Brad Vermurlen hat seine Dissertation zur Young-Restless-Reformed-Bewegung (siehe diese Buchbesprechung sowie dieser Kommentar von D. A. Carson) verfasst. Zum Buch heisst es:
Vermurlen develops a new theory for understanding how conservative religion can be strong and thrive in the hypermodern Western world. His paradigm uses and expands on strategic action field theory, a recent framework proposed for the study of movements and organizations that has rarely been applied to religion. This approach to religion moves beyond market dynamics and cultural happenstance and instead shows how religious strength can be fought for and won as the direct result of religious leaders’ strategic actions and conflicts.
In der TGC-Buchbesprechung wird die Bewegung so zusammengefasst:
They’re not all “Truly Reformed,” but they all consider themselves to be “Reformed-ish.” In terms of beliefs, the New Calvinists affirm the “doctrines of grace” but identify with multiple denominational (and non-denominational) traditions. They affirm biblical inerrancy, and almost all are gender complementarians. They think of themselves as missional, though they don’t all define that word the same way. They also care about cultural engagement and value contextualization, though there is also some disagreement about these priorities. In 2016, a lot of them expressed reservations about Donald Trump’s candidacy, and many identified as “Never Trumpers.” They care about racial reconciliation, yet race has become a polarizing issue in recent years. Regrettably, some black Calvinists have distanced themselves from the New Calvinism. Most New Calvinists aren’t classic cessationists, though relatively few actually embrace the miraculous spiritual gifts in their personal lives or ministries.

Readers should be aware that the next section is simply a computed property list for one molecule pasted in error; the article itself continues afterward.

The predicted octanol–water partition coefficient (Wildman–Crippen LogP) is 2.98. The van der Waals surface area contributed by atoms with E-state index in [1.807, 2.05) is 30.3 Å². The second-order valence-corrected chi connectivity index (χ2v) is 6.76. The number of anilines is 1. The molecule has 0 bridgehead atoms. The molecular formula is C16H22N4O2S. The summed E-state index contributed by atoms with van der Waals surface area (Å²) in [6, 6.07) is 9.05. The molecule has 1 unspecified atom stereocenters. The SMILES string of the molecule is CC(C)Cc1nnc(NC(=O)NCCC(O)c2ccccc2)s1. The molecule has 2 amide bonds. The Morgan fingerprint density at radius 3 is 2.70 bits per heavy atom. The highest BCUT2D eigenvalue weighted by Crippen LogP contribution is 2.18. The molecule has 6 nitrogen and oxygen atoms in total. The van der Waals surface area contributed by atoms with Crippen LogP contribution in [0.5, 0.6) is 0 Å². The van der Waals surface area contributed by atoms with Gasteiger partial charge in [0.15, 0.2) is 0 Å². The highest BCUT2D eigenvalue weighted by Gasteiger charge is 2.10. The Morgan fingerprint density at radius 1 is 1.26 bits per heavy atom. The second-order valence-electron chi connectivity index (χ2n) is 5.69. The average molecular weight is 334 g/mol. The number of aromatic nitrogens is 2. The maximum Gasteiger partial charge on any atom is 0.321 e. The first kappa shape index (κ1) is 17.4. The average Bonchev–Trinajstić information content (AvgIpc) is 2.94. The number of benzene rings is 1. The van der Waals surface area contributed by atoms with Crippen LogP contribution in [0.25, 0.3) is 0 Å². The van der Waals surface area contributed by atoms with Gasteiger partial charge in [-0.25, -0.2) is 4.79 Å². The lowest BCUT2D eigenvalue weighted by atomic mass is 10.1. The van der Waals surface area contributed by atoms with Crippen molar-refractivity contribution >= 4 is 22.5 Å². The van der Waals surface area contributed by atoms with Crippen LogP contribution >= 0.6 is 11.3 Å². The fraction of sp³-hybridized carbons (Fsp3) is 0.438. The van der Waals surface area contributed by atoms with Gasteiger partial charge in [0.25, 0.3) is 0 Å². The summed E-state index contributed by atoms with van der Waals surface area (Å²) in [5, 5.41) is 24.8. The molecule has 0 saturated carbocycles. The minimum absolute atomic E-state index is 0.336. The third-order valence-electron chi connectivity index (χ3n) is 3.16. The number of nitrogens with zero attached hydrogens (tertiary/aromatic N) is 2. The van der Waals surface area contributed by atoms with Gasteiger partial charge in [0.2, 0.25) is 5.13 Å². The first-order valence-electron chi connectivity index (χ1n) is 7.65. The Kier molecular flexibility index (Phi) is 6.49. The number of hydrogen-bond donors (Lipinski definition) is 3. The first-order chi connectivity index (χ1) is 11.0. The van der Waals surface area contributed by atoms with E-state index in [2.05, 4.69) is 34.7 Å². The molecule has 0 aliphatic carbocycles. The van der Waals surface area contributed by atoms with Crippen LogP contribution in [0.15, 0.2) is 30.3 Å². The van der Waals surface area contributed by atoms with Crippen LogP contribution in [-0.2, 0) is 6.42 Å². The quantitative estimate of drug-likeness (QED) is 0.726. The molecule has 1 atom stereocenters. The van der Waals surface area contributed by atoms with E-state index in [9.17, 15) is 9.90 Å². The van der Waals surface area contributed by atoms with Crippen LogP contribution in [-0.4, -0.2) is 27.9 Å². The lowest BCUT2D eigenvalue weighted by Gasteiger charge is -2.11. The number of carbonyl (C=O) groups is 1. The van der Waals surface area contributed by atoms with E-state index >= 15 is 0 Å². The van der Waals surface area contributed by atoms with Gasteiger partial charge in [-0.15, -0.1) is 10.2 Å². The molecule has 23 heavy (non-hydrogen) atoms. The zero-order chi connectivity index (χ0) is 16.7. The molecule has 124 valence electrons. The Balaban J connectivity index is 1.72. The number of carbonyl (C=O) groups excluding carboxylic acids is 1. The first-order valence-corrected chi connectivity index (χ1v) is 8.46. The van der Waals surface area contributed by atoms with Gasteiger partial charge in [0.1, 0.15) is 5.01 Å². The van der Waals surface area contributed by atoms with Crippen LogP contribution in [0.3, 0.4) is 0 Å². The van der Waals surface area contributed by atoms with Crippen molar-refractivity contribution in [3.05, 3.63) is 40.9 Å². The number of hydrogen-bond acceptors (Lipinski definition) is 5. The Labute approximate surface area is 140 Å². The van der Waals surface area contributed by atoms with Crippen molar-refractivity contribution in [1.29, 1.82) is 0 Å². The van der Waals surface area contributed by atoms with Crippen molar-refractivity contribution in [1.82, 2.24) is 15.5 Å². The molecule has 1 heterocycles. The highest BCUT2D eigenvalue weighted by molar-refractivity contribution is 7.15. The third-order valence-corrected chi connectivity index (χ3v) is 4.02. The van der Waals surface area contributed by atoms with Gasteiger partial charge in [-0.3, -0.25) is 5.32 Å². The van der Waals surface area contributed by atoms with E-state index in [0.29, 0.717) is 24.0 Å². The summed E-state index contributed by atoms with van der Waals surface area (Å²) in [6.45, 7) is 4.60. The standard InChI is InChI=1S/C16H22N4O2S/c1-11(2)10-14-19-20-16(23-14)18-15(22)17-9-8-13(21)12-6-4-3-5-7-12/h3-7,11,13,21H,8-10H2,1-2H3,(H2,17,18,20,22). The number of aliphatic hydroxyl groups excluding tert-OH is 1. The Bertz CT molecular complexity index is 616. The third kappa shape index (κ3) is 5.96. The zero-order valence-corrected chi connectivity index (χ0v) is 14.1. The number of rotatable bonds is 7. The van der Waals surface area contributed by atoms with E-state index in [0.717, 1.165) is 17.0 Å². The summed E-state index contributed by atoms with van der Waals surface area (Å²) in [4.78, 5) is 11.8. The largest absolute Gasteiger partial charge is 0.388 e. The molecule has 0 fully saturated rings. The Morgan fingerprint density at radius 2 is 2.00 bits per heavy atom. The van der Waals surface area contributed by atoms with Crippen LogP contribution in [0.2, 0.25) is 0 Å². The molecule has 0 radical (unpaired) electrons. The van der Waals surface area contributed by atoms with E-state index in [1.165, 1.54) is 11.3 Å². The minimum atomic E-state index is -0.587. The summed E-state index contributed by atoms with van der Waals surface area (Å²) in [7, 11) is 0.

Nebenbei bemerkt ist der denkerische Ansatz des Soziologen sehr interessant:
I think relativism, empiricism, radical social constructionism, existentialism, exclusive scientism, identity politics, and certain forms of feminism are fundamentally mistaken, and so I reject them. Instead, I embrace an approach consisting of ontological realism, epistemic perspectivalism, rational adjudication, basic human goods, teleology, virtue ethics, and attention to human biology and cognition. A shorter way of saying some of this is that I work from a neo-Aristotelian and critical realist philosophy of (social) science. I also think there is much to gain from the natural law tradition.